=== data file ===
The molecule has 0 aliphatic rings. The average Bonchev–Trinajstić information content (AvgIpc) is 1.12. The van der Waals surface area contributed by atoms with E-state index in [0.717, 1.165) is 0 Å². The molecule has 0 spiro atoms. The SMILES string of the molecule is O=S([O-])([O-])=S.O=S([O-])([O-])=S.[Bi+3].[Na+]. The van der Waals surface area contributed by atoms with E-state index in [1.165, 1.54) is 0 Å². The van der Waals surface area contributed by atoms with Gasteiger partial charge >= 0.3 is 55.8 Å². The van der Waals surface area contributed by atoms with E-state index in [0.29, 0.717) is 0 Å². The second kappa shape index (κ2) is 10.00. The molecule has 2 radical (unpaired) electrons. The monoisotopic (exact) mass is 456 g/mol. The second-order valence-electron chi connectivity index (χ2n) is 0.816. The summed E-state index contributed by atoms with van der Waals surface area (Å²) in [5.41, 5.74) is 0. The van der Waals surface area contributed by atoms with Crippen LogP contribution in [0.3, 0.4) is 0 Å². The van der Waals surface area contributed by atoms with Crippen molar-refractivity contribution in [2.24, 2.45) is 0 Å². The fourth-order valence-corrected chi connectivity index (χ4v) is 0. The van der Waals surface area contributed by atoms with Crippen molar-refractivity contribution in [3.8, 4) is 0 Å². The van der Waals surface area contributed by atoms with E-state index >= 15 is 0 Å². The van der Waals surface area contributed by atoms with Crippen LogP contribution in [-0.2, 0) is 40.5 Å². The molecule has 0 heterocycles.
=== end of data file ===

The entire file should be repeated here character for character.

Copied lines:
The molecule has 0 aliphatic rings. The average Bonchev–Trinajstić information content (AvgIpc) is 1.12. The van der Waals surface area contributed by atoms with E-state index in [0.717, 1.165) is 0 Å². The molecule has 0 spiro atoms. The SMILES string of the molecule is O=S([O-])([O-])=S.O=S([O-])([O-])=S.[Bi+3].[Na+]. The van der Waals surface area contributed by atoms with E-state index in [1.165, 1.54) is 0 Å². The van der Waals surface area contributed by atoms with Gasteiger partial charge >= 0.3 is 55.8 Å². The van der Waals surface area contributed by atoms with E-state index in [0.29, 0.717) is 0 Å². The second kappa shape index (κ2) is 10.00. The molecule has 2 radical (unpaired) electrons. The monoisotopic (exact) mass is 456 g/mol. The second-order valence-electron chi connectivity index (χ2n) is 0.816. The summed E-state index contributed by atoms with van der Waals surface area (Å²) in [5.41, 5.74) is 0. The van der Waals surface area contributed by atoms with Crippen LogP contribution in [0.3, 0.4) is 0 Å². The van der Waals surface area contributed by atoms with Crippen molar-refractivity contribution in [2.24, 2.45) is 0 Å². The fourth-order valence-corrected chi connectivity index (χ4v) is 0. The van der Waals surface area contributed by atoms with Crippen molar-refractivity contribution in [3.8, 4) is 0 Å². The van der Waals surface area contributed by atoms with E-state index >= 15 is 0 Å². The van der Waals surface area contributed by atoms with Crippen LogP contribution in [-0.2, 0) is 40.5 Å². The molecule has 0 heterocycles.